Behind the image 14 June 2014

Himalaya Range PS 01Himalayan range, Uttarakhand, India.

To me, this image gives a real sense of scale.  You can see the middle ranges and their height at the bottom of the image. But these look positively small when compared to the peak above – approx 7800 metres in height (still 1000 metres – 1 km – less than Mt Everest).

This part of the Himalayas has great opportunities for walking and also for wildlife viewing, including possible sightings of the snow leopard.

 

Notes from a Terrace: the park in A-Block, Defence Colony, New Delhi

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The terrace – 1st floor

As I write this, I’m sitting on the little terrace of my apartment in A-Block, Defence Colony, New Delhi. In the end, the decision was straightforward.The Defence Colony apartment ‘ticked all the right boxes’, as my helpful real estate agent put it, now some 12 months ago. The most important tick beyond the Colony itself was the terrace.  From my vantage point, I look into the trees which line a small park opposite me.

India is such a large country with a broad sweep of history – civilisation after civilisation have left their marks, often etched in monuments, landscapes, temples, cities and so on. So much to see, so much to do, so much to ‘experience’.

But the Defence Colony (or Def Col as it’s known) park is also fascinating.  It’s a point of intersection of people’s lives, relationships, networks and living and the vignettes of people’s lives which unfold tell a lot, away from the monuments. These vignettes are important for travellers who want to understand rather than merely ‘pass through’ to tick off something, somewhere.

The A block park

The park itself is quite small – probably less than an acre I’d say.  It has a perimeter path as well as paths that bisect it from north to south and east to west.  It is essentially a park split into quarters.  The grass is lush, and always cut.  There are gardens and hedges along the paths as well as some trees along half of the perimeter. Seats are dotted about, and at one corner (the furthest corner from my terrace) is a crumbling fountain – a relic of a time when Delhi had lots of water and, I presume, someone to look after the fountain.

There is a man who looks after the park – watering it, weeding it (though I haven’t seen him mowing – perhaps that’s someone else’s job).  He always says hello to me, no matter where I see him.  In fact, even if I don’t see him, I will usually get a ‘Good morning/afternoon/evening sir’ shouted from the park.  When I ask him how he is, he is always ‘very fine’.

There is the woman who walks around and around the park, for her daily exercise, sari flowing.  It takes approximately three minutes to get around the park, and she goes around and around and around. And she’s not the only one.  Many take their exercise there by walking around and around. These are safe places for walking – no cars and motorbikes to threaten you (walkers are very low on the road pecking order). Plus, the park is a respite from the Def Col dogs who rule the streets.  They don’t bite (that often).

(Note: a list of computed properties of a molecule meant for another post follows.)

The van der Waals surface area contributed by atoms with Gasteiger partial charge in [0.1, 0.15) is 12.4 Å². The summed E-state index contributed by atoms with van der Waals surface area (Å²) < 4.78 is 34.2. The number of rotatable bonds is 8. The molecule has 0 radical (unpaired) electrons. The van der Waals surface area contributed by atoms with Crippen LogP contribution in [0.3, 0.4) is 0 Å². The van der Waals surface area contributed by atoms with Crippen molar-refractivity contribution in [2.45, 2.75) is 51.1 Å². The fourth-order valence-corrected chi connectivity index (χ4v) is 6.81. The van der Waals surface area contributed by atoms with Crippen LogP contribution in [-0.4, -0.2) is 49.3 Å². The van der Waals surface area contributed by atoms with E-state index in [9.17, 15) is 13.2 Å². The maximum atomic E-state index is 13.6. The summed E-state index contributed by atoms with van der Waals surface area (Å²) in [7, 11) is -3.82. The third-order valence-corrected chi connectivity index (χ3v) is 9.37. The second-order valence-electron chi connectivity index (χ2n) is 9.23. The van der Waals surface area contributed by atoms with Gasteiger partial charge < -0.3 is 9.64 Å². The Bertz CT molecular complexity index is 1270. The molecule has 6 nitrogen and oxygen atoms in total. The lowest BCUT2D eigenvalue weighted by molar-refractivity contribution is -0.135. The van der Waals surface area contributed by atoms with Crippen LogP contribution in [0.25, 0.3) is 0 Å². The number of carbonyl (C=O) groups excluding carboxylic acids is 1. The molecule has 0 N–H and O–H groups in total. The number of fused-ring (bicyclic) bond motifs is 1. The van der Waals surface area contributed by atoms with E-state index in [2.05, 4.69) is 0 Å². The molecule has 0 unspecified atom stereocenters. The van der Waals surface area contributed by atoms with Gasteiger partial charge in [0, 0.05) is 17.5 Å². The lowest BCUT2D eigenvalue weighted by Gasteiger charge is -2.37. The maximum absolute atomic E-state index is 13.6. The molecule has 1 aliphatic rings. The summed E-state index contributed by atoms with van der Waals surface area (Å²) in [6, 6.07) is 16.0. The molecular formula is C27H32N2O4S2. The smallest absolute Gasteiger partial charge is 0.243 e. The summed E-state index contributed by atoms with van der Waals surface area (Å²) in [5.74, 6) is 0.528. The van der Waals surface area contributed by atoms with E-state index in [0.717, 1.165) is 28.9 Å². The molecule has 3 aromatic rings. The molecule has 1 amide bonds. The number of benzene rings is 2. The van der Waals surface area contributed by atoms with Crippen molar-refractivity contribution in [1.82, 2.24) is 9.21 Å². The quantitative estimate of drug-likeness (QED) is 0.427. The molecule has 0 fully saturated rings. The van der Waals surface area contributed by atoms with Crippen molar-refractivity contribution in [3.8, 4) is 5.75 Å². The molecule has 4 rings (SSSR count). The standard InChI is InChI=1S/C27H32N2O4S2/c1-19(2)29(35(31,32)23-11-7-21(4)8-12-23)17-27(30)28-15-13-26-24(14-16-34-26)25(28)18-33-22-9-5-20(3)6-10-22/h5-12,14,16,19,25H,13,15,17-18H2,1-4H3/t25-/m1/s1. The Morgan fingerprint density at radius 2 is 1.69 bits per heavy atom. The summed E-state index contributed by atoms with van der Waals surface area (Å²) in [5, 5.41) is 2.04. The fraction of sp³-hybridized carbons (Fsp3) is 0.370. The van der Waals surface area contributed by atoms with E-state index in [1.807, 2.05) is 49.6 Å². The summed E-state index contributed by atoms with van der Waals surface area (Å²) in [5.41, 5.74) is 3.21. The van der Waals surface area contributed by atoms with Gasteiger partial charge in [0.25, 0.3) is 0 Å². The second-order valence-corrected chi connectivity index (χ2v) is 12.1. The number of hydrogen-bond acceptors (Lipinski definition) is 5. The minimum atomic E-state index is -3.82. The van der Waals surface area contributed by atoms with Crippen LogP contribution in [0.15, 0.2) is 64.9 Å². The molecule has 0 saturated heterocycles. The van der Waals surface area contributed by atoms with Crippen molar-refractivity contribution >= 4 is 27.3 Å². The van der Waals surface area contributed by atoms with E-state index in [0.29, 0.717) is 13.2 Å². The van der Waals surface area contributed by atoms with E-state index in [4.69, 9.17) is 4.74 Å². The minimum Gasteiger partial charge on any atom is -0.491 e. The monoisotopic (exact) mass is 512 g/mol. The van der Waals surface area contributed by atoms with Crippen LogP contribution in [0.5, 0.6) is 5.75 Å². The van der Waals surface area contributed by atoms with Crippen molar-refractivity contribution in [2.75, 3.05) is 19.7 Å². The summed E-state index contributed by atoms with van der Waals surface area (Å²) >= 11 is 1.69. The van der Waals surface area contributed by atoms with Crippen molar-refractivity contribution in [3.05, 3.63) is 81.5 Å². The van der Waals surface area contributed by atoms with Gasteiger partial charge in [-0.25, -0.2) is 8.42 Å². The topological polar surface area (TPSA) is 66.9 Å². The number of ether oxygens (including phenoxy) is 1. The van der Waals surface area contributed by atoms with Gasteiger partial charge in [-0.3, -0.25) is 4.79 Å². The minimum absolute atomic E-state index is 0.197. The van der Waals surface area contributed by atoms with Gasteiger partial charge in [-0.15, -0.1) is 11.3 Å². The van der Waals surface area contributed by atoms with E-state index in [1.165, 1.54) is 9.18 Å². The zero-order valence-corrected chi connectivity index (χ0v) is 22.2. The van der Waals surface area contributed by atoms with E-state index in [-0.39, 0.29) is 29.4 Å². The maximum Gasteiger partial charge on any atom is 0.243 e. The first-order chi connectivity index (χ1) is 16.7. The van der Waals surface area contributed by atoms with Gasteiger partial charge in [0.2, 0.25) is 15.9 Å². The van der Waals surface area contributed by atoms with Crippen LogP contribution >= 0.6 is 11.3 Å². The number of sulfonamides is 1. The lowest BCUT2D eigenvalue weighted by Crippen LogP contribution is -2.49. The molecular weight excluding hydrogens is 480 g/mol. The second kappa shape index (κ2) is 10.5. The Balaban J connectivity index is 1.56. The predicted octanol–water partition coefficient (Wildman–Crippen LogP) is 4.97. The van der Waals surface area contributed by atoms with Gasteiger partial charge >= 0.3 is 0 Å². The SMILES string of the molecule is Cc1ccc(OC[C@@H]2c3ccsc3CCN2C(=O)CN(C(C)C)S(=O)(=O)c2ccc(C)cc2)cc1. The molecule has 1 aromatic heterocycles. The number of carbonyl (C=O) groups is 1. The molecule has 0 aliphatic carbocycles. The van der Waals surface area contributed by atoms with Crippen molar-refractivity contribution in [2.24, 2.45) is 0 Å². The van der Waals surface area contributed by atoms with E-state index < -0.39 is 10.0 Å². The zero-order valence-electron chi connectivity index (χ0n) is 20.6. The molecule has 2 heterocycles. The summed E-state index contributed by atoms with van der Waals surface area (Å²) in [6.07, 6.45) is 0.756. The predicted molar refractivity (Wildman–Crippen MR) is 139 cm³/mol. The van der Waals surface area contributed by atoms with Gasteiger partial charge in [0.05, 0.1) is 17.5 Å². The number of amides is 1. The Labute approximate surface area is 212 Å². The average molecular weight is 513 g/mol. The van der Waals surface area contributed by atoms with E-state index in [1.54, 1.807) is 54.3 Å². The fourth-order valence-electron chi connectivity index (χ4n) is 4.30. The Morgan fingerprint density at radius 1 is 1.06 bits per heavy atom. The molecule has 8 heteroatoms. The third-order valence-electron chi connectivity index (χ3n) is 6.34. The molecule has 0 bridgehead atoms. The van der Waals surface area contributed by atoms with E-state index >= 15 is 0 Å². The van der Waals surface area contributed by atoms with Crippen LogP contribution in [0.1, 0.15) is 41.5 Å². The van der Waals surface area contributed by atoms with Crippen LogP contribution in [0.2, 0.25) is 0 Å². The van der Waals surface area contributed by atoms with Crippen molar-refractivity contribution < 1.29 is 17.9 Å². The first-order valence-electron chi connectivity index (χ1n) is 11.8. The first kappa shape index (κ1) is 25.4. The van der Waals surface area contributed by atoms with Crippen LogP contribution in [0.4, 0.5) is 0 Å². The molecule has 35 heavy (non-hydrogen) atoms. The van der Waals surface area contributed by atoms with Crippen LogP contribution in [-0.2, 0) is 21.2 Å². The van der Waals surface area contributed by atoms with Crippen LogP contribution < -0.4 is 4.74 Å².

Then there is the very old, frail man who walks, supported by his son. He only walks around the end of the park where I am – he probably can’t go much beyond that. But a member of his family is there to look after him, to keep his routine alive.

Recently I’ve loved the frail winter sun and the light of spring – and sitting reading the paper in the park.  People come out like lizards – find some sun, sit and reheat. A favourite is to sit and talk, but also to sleep – stretched out on the grass, perhaps on a rug of some kind, perhaps just on the grass.  Too soon people will be sitting in the park in the deep shadows of the trees so as to get some relief from the heat. The park is a place to escape the inside at least for a little while. We move from the private to the public.

The park is also a place to do homework.  School children often can be seen with their books discussing their homework (perhaps – or their lives, their friendships, their plans, their social activities, boyfriends/girlfriends.  Who would know.  But they certainly use the park for it.  Perhaps it’s an escape from nosy parents, and the homework is a pretext). The park is an extension of the closed-door of the teenager’s bedroom.

Then of course, who could forget the games the park attracts – boys playing cricket, girls playing tag, parents and children playing, grandparents playing with grandchildren, little children learning to ride on the paths.  The park is their the backyard.

Delhi is an amazing city with its civilisational markers throughout. There are various itineraries to be had – 48 hours in Delhi, 3 days, 5 day tours and so on. There is a pulse to the place that is extraordinary.  As one of the world’s great mega-cities, you’d expect nothing different.

But while here take the time to also observe the little things – the interactions of the people who make up this city. See what people do.  You may not have a little terrace, but you can find a vantage point just about anywhere.  All it needs is the right mindset and the time to take your time. Then you will find the threads of our common humanity – the commonalities of interactions and everyday life – that express themselves in families, friendships, pushed boundaries and youth. What a great LoST experience.